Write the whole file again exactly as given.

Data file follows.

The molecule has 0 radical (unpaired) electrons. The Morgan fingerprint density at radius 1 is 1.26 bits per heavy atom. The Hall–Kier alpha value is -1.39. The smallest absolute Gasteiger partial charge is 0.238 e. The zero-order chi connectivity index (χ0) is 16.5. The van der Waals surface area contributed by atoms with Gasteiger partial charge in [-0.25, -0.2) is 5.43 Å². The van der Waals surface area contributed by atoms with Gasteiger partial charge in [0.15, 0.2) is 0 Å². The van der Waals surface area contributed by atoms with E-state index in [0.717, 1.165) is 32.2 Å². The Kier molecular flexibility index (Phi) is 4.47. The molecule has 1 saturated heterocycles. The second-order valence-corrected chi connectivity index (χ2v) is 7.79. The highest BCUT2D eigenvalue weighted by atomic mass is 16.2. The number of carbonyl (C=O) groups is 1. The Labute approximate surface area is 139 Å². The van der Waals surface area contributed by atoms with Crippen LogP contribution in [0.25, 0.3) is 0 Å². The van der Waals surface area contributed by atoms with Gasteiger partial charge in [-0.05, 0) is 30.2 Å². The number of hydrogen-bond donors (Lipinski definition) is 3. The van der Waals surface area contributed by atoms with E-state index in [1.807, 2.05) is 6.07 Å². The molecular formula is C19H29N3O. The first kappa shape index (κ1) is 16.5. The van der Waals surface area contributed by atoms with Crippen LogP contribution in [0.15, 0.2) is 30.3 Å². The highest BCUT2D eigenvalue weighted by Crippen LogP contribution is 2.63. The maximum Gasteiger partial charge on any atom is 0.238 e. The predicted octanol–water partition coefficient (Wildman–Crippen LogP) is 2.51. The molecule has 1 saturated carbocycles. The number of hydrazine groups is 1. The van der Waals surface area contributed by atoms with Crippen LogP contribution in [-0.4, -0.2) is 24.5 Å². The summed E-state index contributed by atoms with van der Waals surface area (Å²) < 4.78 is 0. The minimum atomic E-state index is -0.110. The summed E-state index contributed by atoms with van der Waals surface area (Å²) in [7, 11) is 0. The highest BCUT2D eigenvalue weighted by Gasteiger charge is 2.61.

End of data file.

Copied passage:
The molecule has 0 radical (unpaired) electrons. The Morgan fingerprint density at radius 1 is 1.26 bits per heavy atom. The Hall–Kier alpha value is -1.39. The smallest absolute Gasteiger partial charge is 0.238 e. The zero-order chi connectivity index (χ0) is 16.5. The van der Waals surface area contributed by atoms with Gasteiger partial charge in [-0.25, -0.2) is 5.43 Å². The van der Waals surface area contributed by atoms with Gasteiger partial charge in [0.15, 0.2) is 0 Å². The van der Waals surface area contributed by atoms with E-state index in [0.717, 1.165) is 32.2 Å². The Kier molecular flexibility index (Phi) is 4.47. The molecule has 1 saturated heterocycles. The second-order valence-corrected chi connectivity index (χ2v) is 7.79. The highest BCUT2D eigenvalue weighted by atomic mass is 16.2. The number of carbonyl (C=O) groups is 1. The Labute approximate surface area is 139 Å². The van der Waals surface area contributed by atoms with Crippen LogP contribution in [0.25, 0.3) is 0 Å². The van der Waals surface area contributed by atoms with Gasteiger partial charge in [-0.05, 0) is 30.2 Å². The number of hydrogen-bond donors (Lipinski definition) is 3. The van der Waals surface area contributed by atoms with E-state index in [1.807, 2.05) is 6.07 Å². The molecular formula is C19H29N3O. The first kappa shape index (κ1) is 16.5. The van der Waals surface area contributed by atoms with Crippen LogP contribution in [0.15, 0.2) is 30.3 Å². The highest BCUT2D eigenvalue weighted by Crippen LogP contribution is 2.63. The maximum Gasteiger partial charge on any atom is 0.238 e. The predicted octanol–water partition coefficient (Wildman–Crippen LogP) is 2.51. The molecule has 1 saturated carbocycles. The number of hydrazine groups is 1. The van der Waals surface area contributed by atoms with Crippen LogP contribution in [-0.4, -0.2) is 24.5 Å². The summed E-state index contributed by atoms with van der Waals surface area (Å²) < 4.78 is 0. The minimum atomic E-state index is -0.110. The summed E-state index contributed by atoms with van der Waals surface area (Å²) in [7, 11) is 0. The highest BCUT2D eigenvalue weighted by Gasteiger charge is 2.61.